Mind Matters Reporting on Natural and Artificial Intelligence
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Why Your Computer Will Never Talk to You

As a jokester recently demonstrated, even “shirts without stripes” is a fundamental, unsolvable problem for computers

This post is making the rounds of the internet:

Shirt without Stripes

Search results for Google, Amazon and Bing, when searching for “shirt without stripes”.

AI/ML
Amazon: https://aws.amazon.com/machine-learning/
Microsoft: https://www.microsoft.com/en-us/ai
Google: https://ai.google/

Assistants
Amazon: https://developer.amazon.com/en-US/alexa
Microsoft: https://www.microsoft.com/en-us/cortana
Google: https://assistant.google.com/

The author shows that the top three search AI companies: Google, Microsoft and Amazon, all gave absurd results to the simple query, “shirt without stripes,” namely a bunch of shirts with stripes.

Search results for “shirts without stripes” at Google.com (April 21, 2020)

So, why are the most commercially successful AI companies so bad at understanding a simple statement that all humans can easily understand?

Do they need better algorithms and better training data? More elbow grease applied to the problem? Why is it so hard to recognize that “X without Y” means to show Xs without Ys?

The problem is that human language is at least as complex as computer language. And computers cannot understand their own language. This is known as the halting problem:

The problem of determining in advance whether a particular program or algorithm will terminate or run forever. The halting problem is the canonical example of a provably unsolvable problem. Obviously any attempt to answer the question by actually executing the algorithm or simulating each step of its execution will only give an answer if the algorithm under consideration does terminate, otherwise the algorithm attempting to answer the question will itself run forever.

– The Free On-line Dictionary of Computing. S.v. “halting problem.” Retrieved April 21 2020 from https://encyclopedia2.thefreedictionary.com/halting+problem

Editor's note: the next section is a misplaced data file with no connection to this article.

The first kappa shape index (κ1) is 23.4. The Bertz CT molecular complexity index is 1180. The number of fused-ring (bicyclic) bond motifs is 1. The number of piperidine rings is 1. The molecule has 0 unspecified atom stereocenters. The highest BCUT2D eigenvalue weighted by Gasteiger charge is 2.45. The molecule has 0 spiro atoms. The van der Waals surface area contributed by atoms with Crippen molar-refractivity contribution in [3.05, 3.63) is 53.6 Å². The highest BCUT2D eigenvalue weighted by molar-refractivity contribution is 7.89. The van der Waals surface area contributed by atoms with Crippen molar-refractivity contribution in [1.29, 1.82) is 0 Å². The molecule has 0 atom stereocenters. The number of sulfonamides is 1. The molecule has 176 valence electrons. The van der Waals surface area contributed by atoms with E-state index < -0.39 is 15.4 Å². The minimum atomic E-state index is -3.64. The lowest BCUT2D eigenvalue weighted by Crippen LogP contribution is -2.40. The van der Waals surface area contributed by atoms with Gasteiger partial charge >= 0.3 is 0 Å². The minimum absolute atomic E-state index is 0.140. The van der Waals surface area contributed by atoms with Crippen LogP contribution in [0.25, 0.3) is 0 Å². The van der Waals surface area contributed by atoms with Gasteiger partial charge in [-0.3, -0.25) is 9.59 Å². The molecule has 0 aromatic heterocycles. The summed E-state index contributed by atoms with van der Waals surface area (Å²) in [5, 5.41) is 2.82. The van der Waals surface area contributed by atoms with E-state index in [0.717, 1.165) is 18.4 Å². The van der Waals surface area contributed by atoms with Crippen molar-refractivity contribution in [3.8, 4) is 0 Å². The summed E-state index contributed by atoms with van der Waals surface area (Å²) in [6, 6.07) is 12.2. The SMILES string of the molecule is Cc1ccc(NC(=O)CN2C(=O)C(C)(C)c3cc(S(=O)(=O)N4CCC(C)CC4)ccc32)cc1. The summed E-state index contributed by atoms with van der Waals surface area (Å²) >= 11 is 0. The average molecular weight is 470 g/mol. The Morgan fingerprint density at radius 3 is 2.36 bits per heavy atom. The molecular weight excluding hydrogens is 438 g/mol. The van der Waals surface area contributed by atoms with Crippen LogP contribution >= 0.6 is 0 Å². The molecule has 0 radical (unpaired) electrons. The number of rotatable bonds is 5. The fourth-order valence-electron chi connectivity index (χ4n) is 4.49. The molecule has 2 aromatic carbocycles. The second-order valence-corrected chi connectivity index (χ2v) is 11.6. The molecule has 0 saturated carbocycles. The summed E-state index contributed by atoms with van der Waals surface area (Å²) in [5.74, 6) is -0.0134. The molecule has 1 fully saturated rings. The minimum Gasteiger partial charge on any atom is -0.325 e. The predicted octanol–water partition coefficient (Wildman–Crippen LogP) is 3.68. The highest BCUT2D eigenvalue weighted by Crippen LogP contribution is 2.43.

So the halting problem is that it is impossible for a computer to determine whether a program will halt or not. Alan Turing proved that in 1936.

At first, the problem might not seem like much of an issue but it turns out that many important and interesting problems for computers fundamentally reduce to the halting problem. Understanding human language is one of these problems.

But, how do we know human language reduces to the halting problem? The proof is very simple.

We can use human language to describe any possible computer language. Since computers cannot understand computer languages due to the halting problem, they consequently cannot understand a language that can describe a computer language. Their lack of ability to understand is also due to the halting problem.

Therefore, computers cannot understand human languages, and that is why they cannot understand even simple phrases like “shirts without stripes.”


Further thoughts from Eric Holloway on the halting problem:

Human intelligence as a halting oracle. Jonathan Bartlett proposes to model the human mind as a halting oracle.

and

Could one single machine invent everything? A tale.


Eric Holloway

Fellow, Walter Bradley Center for Natural & Artificial Intelligence
Eric Holloway has a Ph.D. in Electrical & Computer Engineering from Baylor University. He is a current Captain in the United States Air Force where he served in the US and Afghanistan He is the co-editor of the book Naturalism and Its Alternatives in Scientific Methodologies. Dr. Holloway is an Associate Fellow of the Walter Bradley Center for Natural and Artificial Intelligence.

Why Your Computer Will Never Talk to You